Loire, Valley, France. 12.5%
Gold colour, surprisingly advanced. Varietal aromas but with some oxidation. Nice weight. Enjoyable with food, delicious with oysters, but drying out. I suspect that this advanced maturity is due to poor handling or the cork. Bought off retail shelves in Australia recently.
90 ? points
Haut-Medoc, Bordeaux. 13%
Gorgeous aromas of complex oak and deep fruit. The wine is young, with deep fruit, a good deal of (well handled) oak, plenty of acidity. It really is too early to drink this wine. Silly me. Wait until 2008.
Heathcote, Victoria, Australia. 15.2% screwcap
Dark with youthful flashes of magenta. Dense burnt aromas with a touch of tar, quite closed. Full throttle wine, somewhat fruit pastille like, ripe to burnt but fresh. Great concentration. Quite an achievement, amazing value at $15.
Hopefully the sweetness will done down a tad with age and the flavours will open up a bit, in which case I’d rate this wine even higher. However in spite of the heroic structure I wouldn’t want to bet on aging this for long, and it drinks quite well now so its tempting not to, but rather wait for the cooler less challenging (for the winemaker) 2004 vintage.
Clare Valley, South Australia. 15%
Dark red, slightly dull. Warm to hot aromas but not porty. Hits with a wall of solid flavour, big burly, reflecting the hot vintage in 2003. Some sweetness and nice chewy balancing tannin. Good handling of a difficult vintage, but a wine to drink early in case the fruit dries out quickly.
McLaren Vale, South Australia. 14%
Dry black olive flavours are the only thing I can compliment this wine on. Hard, dried out. Commercial and plain. Reeks of added acidity – whic dominates the wine as everything else has fallen away.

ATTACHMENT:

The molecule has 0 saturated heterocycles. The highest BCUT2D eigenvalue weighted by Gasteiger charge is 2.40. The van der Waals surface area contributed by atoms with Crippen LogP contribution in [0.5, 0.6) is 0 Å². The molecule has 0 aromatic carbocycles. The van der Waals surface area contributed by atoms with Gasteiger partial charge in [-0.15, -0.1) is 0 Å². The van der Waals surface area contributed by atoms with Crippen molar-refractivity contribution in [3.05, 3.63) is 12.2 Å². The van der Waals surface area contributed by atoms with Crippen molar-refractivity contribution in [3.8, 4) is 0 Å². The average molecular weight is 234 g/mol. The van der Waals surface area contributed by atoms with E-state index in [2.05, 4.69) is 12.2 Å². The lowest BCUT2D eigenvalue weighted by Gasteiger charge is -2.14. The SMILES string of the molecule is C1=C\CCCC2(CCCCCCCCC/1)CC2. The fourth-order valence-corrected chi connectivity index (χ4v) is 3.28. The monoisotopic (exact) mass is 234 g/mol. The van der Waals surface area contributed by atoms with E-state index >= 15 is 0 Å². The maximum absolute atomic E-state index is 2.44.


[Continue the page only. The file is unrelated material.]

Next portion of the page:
Hardys is the biggest selling company brand in the UK, and this wine is not at the bottom of their brand ladder. OK it may not have been stored well, and 2000 wasn’t the greatest vintage but this is pretty ordinary industrial winemaking.
Geelong, Victoria. 14%
Dark. Funky burgundian aromas. I’m giving this wine high points for its individual style. It’s richly flavoured but with charred oak and vegetal flavours that you rarely encounter in Australian shiraz. I suspect there is whole bunch fermentation as is often done with pinot noir.
The alcohol is too high though for the style, and I’d prefer to see more mid-palate concentration and more tannin. I suspect the cool dry vintage encouraged leaving the fruit on the vine in order to gan physiological ripeness as the green flavours hung on – Geelong can be very cool/cold. But this gave the wine a fair whack of alcohol (and nice colour).
Southern Rhone, France. 14%
Les Grandes Bastides is a 2nd label for Michel Tardieu’s wines. Designed for restaurants, authentic wines with less oak that don’t need as much age. That said I think this has benefited from some age, and may even deserve another year or two. It’s very much a wine of Southern France with sun-kissed Grenache warmth, and a touch of Provencial herbs. Yes it is evocative. It’s smooth and dark, enjoyable wine. Well grown, well made.